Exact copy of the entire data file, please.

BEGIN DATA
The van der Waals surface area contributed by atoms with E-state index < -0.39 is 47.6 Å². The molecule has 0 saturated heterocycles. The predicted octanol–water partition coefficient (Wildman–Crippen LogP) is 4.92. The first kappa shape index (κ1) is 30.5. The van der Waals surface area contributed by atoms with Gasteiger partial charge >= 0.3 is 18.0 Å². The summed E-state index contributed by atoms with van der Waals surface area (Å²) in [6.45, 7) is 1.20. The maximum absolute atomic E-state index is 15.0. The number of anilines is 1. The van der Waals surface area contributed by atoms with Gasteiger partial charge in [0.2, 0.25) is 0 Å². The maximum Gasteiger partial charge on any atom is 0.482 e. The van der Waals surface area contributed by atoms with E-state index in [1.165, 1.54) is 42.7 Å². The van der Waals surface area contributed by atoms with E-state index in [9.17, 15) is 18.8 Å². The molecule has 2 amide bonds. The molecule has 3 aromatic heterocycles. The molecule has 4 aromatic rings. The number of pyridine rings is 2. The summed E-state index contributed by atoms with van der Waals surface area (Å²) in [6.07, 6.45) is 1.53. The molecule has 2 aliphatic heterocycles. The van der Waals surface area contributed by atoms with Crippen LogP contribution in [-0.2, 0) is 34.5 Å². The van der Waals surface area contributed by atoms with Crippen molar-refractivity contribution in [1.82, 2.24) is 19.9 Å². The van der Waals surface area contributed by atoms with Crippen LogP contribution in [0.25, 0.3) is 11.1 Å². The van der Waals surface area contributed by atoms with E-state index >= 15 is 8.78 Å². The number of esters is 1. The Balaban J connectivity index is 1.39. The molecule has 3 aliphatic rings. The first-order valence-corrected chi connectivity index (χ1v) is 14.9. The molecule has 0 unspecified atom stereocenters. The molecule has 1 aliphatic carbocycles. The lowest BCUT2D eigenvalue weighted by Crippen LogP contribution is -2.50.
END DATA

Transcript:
The van der Waals surface area contributed by atoms with E-state index < -0.39 is 47.6 Å². The molecule has 0 saturated heterocycles. The predicted octanol–water partition coefficient (Wildman–Crippen LogP) is 4.92. The first kappa shape index (κ1) is 30.5. The van der Waals surface area contributed by atoms with Gasteiger partial charge >= 0.3 is 18.0 Å². The summed E-state index contributed by atoms with van der Waals surface area (Å²) in [6.45, 7) is 1.20. The maximum absolute atomic E-state index is 15.0. The number of anilines is 1. The van der Waals surface area contributed by atoms with Gasteiger partial charge in [0.2, 0.25) is 0 Å². The maximum Gasteiger partial charge on any atom is 0.482 e. The van der Waals surface area contributed by atoms with E-state index in [1.165, 1.54) is 42.7 Å². The van der Waals surface area contributed by atoms with E-state index in [9.17, 15) is 18.8 Å². The molecule has 2 amide bonds. The molecule has 3 aromatic heterocycles. The molecule has 4 aromatic rings. The number of pyridine rings is 2. The summed E-state index contributed by atoms with van der Waals surface area (Å²) in [6.07, 6.45) is 1.53. The molecule has 2 aliphatic heterocycles. The van der Waals surface area contributed by atoms with Crippen LogP contribution in [-0.2, 0) is 34.5 Å². The van der Waals surface area contributed by atoms with Crippen molar-refractivity contribution in [1.82, 2.24) is 19.9 Å². The van der Waals surface area contributed by atoms with Crippen LogP contribution in [0.25, 0.3) is 11.1 Å². The van der Waals surface area contributed by atoms with E-state index >= 15 is 8.78 Å². The number of esters is 1. The Balaban J connectivity index is 1.39. The molecule has 3 aliphatic rings. The first-order valence-corrected chi connectivity index (χ1v) is 14.9. The molecule has 0 unspecified atom stereocenters. The molecule has 1 aliphatic carbocycles. The lowest BCUT2D eigenvalue weighted by Crippen LogP contribution is -2.50.